Intersections Between Classes: Experimental Psychology, Physics of the Brain, Consumer Behavior – Oh My!

As we’re nearing the end of the semester, I’d like to take a moment to reflect on what I believe to have been the most cohesive set of diverse classes I have ever taken simultaneously.

As a tour guide, I introduce myself:

“Hi, I’m Aaron! I’m from Charlotte, North Carolina, double majoring in Neuroscience and Marketing.”

Then, parents often ask:

“That’s quite a combination! What do you plan to do after graduation?”

To which I often respond:

“Great question!”

Interestingly enough, comparisons between the two majors are much more apparent than one might think. And, for me, this has become increasingly evident this semester as I’m taking Experimental Psychology, Physics of the Brain, and Consumer Behavior concurrently. Although the first two will only count for my major in Neuroscience, and the last will count for my major in Marketing, all three share themes and ideas that strengthen my understanding of, well, all three.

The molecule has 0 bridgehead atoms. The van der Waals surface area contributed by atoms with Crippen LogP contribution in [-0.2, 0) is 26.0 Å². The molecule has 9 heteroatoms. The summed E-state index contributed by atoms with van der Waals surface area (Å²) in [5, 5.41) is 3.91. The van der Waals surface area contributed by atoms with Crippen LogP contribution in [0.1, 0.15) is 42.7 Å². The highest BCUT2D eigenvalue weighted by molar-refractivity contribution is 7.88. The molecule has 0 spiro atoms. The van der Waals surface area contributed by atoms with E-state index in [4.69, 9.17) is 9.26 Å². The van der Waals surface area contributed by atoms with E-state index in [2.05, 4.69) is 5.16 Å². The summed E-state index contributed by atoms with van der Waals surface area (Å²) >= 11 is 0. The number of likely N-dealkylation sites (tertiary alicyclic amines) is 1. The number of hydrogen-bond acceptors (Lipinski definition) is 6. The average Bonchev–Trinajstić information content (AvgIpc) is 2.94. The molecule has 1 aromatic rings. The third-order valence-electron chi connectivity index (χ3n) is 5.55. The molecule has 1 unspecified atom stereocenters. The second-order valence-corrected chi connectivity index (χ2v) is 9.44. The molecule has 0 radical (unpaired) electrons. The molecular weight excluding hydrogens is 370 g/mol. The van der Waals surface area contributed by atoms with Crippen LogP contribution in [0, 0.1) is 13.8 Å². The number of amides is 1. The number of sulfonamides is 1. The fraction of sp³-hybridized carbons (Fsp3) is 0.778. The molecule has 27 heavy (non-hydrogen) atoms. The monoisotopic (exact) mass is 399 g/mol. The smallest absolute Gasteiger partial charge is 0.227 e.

During Consumer Behavior, I learn about human decision making processes as they relate to business and marketing. Then, in Experimental Psychology, I can learn how I might go about testing that behavior in a research setting to learn more about decision making patterns, or to gain the ability to analyze trends in data. Then, I can go to Physics of the Brain, and quite literally learn exactly how action potentials firing in the brain might give rise to these certain behaviors. That’s so cool.

This is my favorite thing about WashU – exploration is highly encouraged. Things you learn in one class can be applied to things in another class, to things in an extra-curricular, to things in everyday life. (I might be stretching here, but you get the point.) Everything we learn can be interrelated, and the flexibility between colleges at WashU echoes just that.

P.S. I’d like to give an honorable mention to the other two classes I’m taking this semester – Microeconomics and Computer Science. Although neither of these classes are likely to refer to the Milgram Experiment (as my Consumer Behavior and Experimental Psychology classes did in the same week), I still find myself applying what I’ve learned in these classes to other classes as well, and vice versa.